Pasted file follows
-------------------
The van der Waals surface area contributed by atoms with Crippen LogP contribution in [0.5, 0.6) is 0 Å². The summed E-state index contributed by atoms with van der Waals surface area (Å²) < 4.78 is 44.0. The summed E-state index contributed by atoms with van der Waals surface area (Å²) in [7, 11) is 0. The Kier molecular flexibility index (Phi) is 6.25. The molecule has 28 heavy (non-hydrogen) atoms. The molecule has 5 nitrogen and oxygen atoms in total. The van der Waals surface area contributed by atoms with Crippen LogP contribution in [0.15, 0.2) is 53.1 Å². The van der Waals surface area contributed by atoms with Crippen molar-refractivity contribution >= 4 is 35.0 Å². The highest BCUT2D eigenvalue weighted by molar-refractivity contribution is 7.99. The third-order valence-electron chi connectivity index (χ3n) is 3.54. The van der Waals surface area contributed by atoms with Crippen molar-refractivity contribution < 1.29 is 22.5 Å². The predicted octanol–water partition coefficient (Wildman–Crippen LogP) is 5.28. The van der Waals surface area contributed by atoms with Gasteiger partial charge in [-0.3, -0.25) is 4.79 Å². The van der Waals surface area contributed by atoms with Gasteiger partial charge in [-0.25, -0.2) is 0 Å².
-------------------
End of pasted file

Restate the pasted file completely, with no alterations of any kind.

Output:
The van der Waals surface area contributed by atoms with Crippen LogP contribution in [0.5, 0.6) is 0 Å². The summed E-state index contributed by atoms with van der Waals surface area (Å²) < 4.78 is 44.0. The summed E-state index contributed by atoms with van der Waals surface area (Å²) in [7, 11) is 0. The Kier molecular flexibility index (Phi) is 6.25. The molecule has 28 heavy (non-hydrogen) atoms. The molecule has 5 nitrogen and oxygen atoms in total. The van der Waals surface area contributed by atoms with Crippen LogP contribution in [0.15, 0.2) is 53.1 Å². The van der Waals surface area contributed by atoms with Crippen molar-refractivity contribution >= 4 is 35.0 Å². The highest BCUT2D eigenvalue weighted by molar-refractivity contribution is 7.99. The third-order valence-electron chi connectivity index (χ3n) is 3.54. The van der Waals surface area contributed by atoms with Crippen molar-refractivity contribution < 1.29 is 22.5 Å². The predicted octanol–water partition coefficient (Wildman–Crippen LogP) is 5.28. The van der Waals surface area contributed by atoms with Gasteiger partial charge in [-0.3, -0.25) is 4.79 Å². The van der Waals surface area contributed by atoms with Gasteiger partial charge in [-0.25, -0.2) is 0 Å².